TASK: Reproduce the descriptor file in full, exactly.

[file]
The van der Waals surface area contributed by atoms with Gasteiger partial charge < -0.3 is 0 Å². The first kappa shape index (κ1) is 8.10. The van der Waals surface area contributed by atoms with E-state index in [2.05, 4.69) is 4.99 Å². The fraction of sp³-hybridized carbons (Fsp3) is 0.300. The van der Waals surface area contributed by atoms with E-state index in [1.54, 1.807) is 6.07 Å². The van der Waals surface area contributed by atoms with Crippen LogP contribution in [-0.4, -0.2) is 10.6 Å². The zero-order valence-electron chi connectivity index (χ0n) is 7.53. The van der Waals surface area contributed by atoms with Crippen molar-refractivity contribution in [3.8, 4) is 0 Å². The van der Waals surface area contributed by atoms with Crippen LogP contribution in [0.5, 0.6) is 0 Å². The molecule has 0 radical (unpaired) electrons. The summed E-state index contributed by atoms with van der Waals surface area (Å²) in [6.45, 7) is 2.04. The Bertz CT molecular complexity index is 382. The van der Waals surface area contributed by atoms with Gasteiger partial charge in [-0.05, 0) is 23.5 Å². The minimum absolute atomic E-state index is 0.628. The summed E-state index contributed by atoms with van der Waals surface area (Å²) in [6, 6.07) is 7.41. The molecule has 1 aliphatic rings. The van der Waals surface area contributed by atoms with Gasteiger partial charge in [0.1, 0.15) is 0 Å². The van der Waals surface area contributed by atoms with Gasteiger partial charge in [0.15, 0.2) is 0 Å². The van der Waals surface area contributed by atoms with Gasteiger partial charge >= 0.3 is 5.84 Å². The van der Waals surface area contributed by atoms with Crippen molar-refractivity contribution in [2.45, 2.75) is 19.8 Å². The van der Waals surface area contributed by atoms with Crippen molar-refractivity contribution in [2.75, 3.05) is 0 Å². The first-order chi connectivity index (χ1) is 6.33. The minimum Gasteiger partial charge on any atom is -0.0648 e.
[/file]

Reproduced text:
The van der Waals surface area contributed by atoms with Gasteiger partial charge < -0.3 is 0 Å². The first kappa shape index (κ1) is 8.10. The van der Waals surface area contributed by atoms with E-state index in [2.05, 4.69) is 4.99 Å². The fraction of sp³-hybridized carbons (Fsp3) is 0.300. The van der Waals surface area contributed by atoms with E-state index in [1.54, 1.807) is 6.07 Å². The van der Waals surface area contributed by atoms with Crippen LogP contribution in [-0.4, -0.2) is 10.6 Å². The zero-order valence-electron chi connectivity index (χ0n) is 7.53. The van der Waals surface area contributed by atoms with Crippen molar-refractivity contribution in [3.8, 4) is 0 Å². The van der Waals surface area contributed by atoms with Crippen LogP contribution in [0.5, 0.6) is 0 Å². The molecule has 0 radical (unpaired) electrons. The summed E-state index contributed by atoms with van der Waals surface area (Å²) in [6.45, 7) is 2.04. The Bertz CT molecular complexity index is 382. The van der Waals surface area contributed by atoms with Gasteiger partial charge in [-0.05, 0) is 23.5 Å². The minimum absolute atomic E-state index is 0.628. The summed E-state index contributed by atoms with van der Waals surface area (Å²) in [6, 6.07) is 7.41. The molecule has 1 aliphatic rings. The van der Waals surface area contributed by atoms with Gasteiger partial charge in [0.1, 0.15) is 0 Å². The van der Waals surface area contributed by atoms with Gasteiger partial charge in [0.15, 0.2) is 0 Å². The van der Waals surface area contributed by atoms with Gasteiger partial charge >= 0.3 is 5.84 Å². The van der Waals surface area contributed by atoms with Crippen molar-refractivity contribution in [2.45, 2.75) is 19.8 Å². The van der Waals surface area contributed by atoms with Crippen molar-refractivity contribution in [2.75, 3.05) is 0 Å². The first-order chi connectivity index (χ1) is 6.33. The minimum Gasteiger partial charge on any atom is -0.0648 e.